Man of Steel - Movie Review

As a child of the 70’s, the cinematic version Superman means a lot to me.  He is, in fact, my favorite and most meaningful superhero to date.   Every couple of years, I find myself defending what Bryan Singer did in Superman Returns, as well as defending Superman as the overgrown Boy Scout that people accuse him of being as they hold up their Wolverine and Batman idols and shove them in my face.  Superman is passé, they say.  He’s old-fashioned and not relatable to the modern age.  Boring, they cry.  He’s too perfect, suggest others.  And yet, items with his family crest continue to sell.  Mugs with the Superman emblem continue to pop up in retail stores.  His t-shirts practically fly off the shelves.  Children are somehow born with the knowledge of his origin story.

Yes, Superman is still with us.

Warner Bros, David Goyer, Christopher Nolan and director Zack Snyder (Watchmen, 300, Sucker Punch) – in an effort to keep Superman relevant to modern day audiences in this post-Batman Begins world – have assembled, with the release of Man of Steel, yet another origin-heavy Superman movie that might sit nicely alongside Nolan’s Dark Knight trilogy but doesn’t really do the beloved character the justice he deserves.  Something is missing here in this retelling; something very, very important.  It’s his humanity.

Somehow – with all the tinkering from Nolan, Goyer, and Snyder – the filmmakers have made the character too modern in this very bombastic re-imagining and, consequently, very, very cold and (if you can imagine it) conflicted toward protecting mankind.  I have never felt more “alien” to this Kansas-raised, Krypton-born superhero than ever before.  In an effort to make Superman less cringe-worthy to modern audiences, the filmmakers have presented the character as a cold and distant and bullied outsider who – while discovering that his alien-born family name stands for hope – struggles with an imperfect legacy embodied by General Zod (Michael Shannon) and his plan for Krypton’s transplanted future here on Earth – but, specifically, North America.

The action and destruction-heavy story – written by David S. Goyer – is a metallic reproduction of the classic origin story of Superman (Henry Cavill) with only a little of the heart that graced what came before.  Maybe Nolan’s Batman fanatics will applaud this move.  After all, there’s only a fleeting mention of Lex Luthor (in that a Lexcorp tanker gets hurled at Superman) and no Jimmy Olsen and – gasp – no real bumbling Clark Kent as news reporter.  Time will certainly tell if other Superman fans will applaud these changes.  While I don’t really mind them, I can’t help but notice that – with all the fighting and screaming and cannonballing of baddies going on – there’s very little humanity to connect with.  At least Superman Returns had its fair share of fist-pumping moments and lump-in-the throat sympathies.  Here?  This is like getting hit in the face repeatedly by Superman himself.

In Snyder’s version, Superman is a bullied outcast facing a clash of identities brought on by a fellow Kryptonian, General Zod (Shannon), as the General searches for the Kryptonian codec that he plans to terraform Earth with.  Superman – for a long hour  – struggles with coming to terms with his birth name, Kal-El, and his alter ego, Clark Kent and wanders from town to town and job to job until a strange spacecraft is discovered under the Northern ice by himself and investigative journalist Lois Lane (a very, very underused Amy Adams), who follows Kent into the cave, and then gets attacked by the ship’s security system.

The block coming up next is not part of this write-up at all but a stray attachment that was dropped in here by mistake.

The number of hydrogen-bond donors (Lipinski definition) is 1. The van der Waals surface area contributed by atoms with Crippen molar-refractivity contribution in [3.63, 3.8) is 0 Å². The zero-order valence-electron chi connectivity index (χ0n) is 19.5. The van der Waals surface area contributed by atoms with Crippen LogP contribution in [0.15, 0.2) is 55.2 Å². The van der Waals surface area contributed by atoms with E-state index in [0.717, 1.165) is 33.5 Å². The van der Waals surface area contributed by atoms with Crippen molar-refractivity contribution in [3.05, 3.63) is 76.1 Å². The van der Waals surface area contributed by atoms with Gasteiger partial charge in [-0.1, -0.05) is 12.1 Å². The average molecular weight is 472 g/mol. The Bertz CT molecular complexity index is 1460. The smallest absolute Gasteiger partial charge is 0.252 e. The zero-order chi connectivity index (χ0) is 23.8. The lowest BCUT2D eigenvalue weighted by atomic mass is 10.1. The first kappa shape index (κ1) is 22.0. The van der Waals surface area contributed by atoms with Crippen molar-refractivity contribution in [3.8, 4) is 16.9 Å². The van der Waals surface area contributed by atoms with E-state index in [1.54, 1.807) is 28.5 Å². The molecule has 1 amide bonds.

Raised with humble values of the Kent family (Kevin Costner and Diane Lane – but mostly Lane), as Clark he is taught to keep his super talents hidden (because the world is too big and unaccepting) and told not to draw attention to himself even if it means not rescuing people who ought to be saved (Moore, Oklahoma, my hat’s off to you).  As Kal-El, son of Jor-El (Russell Crowe who is in this version far, far too much), he is primed to be the savior of two worlds.  Everyone else hates him…especially Zod and his followers (who seem to grow and grow in numbers as the film progresses), now freed from the Phantom Zone.  It turns out Superman isn’t as alone as he thinks he is.

This is an effects-heavy CGI Armageddon-like assault on the senses, people.  I saw it in 2D and I feel for those who will see it in 3D.  Snyder, who I have CONSTANTLY defended in previous reviews, displays very little of the technical nuances that made Watchmen so meaningful.  (Note: he’s dropped his signature stylized slo-mo effects so purists need not worry.)  The emotional beats – every scene Costner is in – that really need to register do so barely.  Why?  Because the momentum that surrounds these flashbacks is locked inside a Michael Bay summer blockbuster.  Far, far too much of Man of Steel is endless on-screen spectacle and whirly-bird snake-forming machinery that makes little sense to the mechanics of the story but look all kinds of super slick for post-modern audiences to gawk at.  How are we to care for this caped alien savior when all he does is mope (like a true alien shoegazer) and then smash his way through walls and walls of skyscrapers and about $140,000 worth of product placement adverts? (I noticed every obligatory sign.  You will, too.)